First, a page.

At the time Warhol painted the Campbell’s Soup Cans, Campbell’s was a market leader in canned soups: 4 out of every 5 soups sold in grocery stores across America were manufactured by Campbell’s. Like Coca-Cola, the Campbell’s brand was a powerhouse. And just like many Americans, Andy Warhol’s mother served him soup for lunch every day as a child. When asked—famously—why he painted the soup cans, Warhol explained: “Because I used to drink it. I used to have the same lunch every day, for twenty years. I guess, the same thing over and over again” (A. Warhol, quoted in G. R. Swenson, “What is Pop Art?” Art News, November 1963, p. 26). Warhol had a personal connection with Campbell’s soup that—coincidentally—was also shared by millions of Americans. If the Campbell’s soup brand could convey the warmth of childhood and provide a sort of nostalgic wholesomeness, it must also be noted that the product was factory-produced, each can a homogenized replica of the can that preceded it. This certainly appealed to Warhol, who himself famously declared, “I want to be a machine, and I feel that whatever I do and do machine-like is what I want to do” (A. Warhol, Ibid., p. 26).
The design and packaging of the Campbell’s soup can had remained essentially unchanged since its original design around the turn of the 20th century. According to a brochure from the Warhol archive, the original red and white label was adopted in 1894, while some time after 1900 a gold medal from the Exposition Universelle Internationale was added. As Kirk Varnadoe, the legendary curator at the Museum of Modern Art in New York, pointed out, “In 1912, Printer’s Ink cited the Campbell’s label as an exemplary example of effective packaging, good for display purposes, and another article in 1915 on ‘Designing the label with the Sales “Punch”’ included the Campbell’s can as an item with ‘sales force’ and an ‘excellent example’ of coordination between advertising and packaging” (K. Varnadoe, High & Low: Modern Art and Popular Culture, New York, 1993, p. 345). The design of the soup can is all the more pertinent given Warhol’s background as an illustrator.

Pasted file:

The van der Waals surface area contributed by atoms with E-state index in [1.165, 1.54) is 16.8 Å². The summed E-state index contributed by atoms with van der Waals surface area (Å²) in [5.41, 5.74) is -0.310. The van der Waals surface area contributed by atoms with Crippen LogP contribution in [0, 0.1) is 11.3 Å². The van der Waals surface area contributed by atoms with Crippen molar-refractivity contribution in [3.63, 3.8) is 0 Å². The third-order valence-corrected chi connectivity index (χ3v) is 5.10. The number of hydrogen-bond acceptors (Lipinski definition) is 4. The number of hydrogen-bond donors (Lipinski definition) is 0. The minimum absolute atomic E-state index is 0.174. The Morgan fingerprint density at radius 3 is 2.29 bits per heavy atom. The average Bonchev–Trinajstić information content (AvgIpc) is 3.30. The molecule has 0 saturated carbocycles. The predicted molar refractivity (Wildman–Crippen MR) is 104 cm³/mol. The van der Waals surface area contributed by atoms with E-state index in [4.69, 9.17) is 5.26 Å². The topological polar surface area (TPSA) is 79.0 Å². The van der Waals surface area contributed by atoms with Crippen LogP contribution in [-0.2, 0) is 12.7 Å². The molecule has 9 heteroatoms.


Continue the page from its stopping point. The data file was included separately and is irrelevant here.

Campbell’s “Chili Beef” was a new soup that debuted in 1961 in grocery stores across America. To promote their new soup, Campbell’s launched an ad campaign that touted the hearty flavors and “exciting” spices of “Chili Beef.” One particular advertisement from 1961 reads, “Here’s a man-pleasing, family-filling soup...chock full of the goodness of tender pink beans and lean beef. …Campbell’s Chili Beef Soup is great for all your hearty eaters.” Using words like “hearty” and “man-pleasing,” Campbell’s promoted the new “Chili Beef” as an altogether manly soup, the significance of which would not have been lost on Warhol. Another ad from that era, albeit for Campbell’s “Beef” soup, reads simply “For Men Only.”
No image is more American than the Campbell’s soup can. A constant sign of American efficiency, ingenuity and keen consumer appetite, Campbell’s soup cans were the perfect prototype for the subjects of celebrities, catastrophes, products and socialites that continued Warhol’s mining of popular visual culture. The constancy of the Campbell’s soup can design was the perfect vehicle to explore the American desire for an easily definable identity. Seared into the popular consciousness, the continuity provided by Warhol’s Small Campbell’s Soup Can (Chili Beef) implies a sense of belonging and security as the idolization of movie stars provides a glorified sense of the American-type. Warhol’s serial images perfectly reflect the inherent repetition of a consumer-driven society.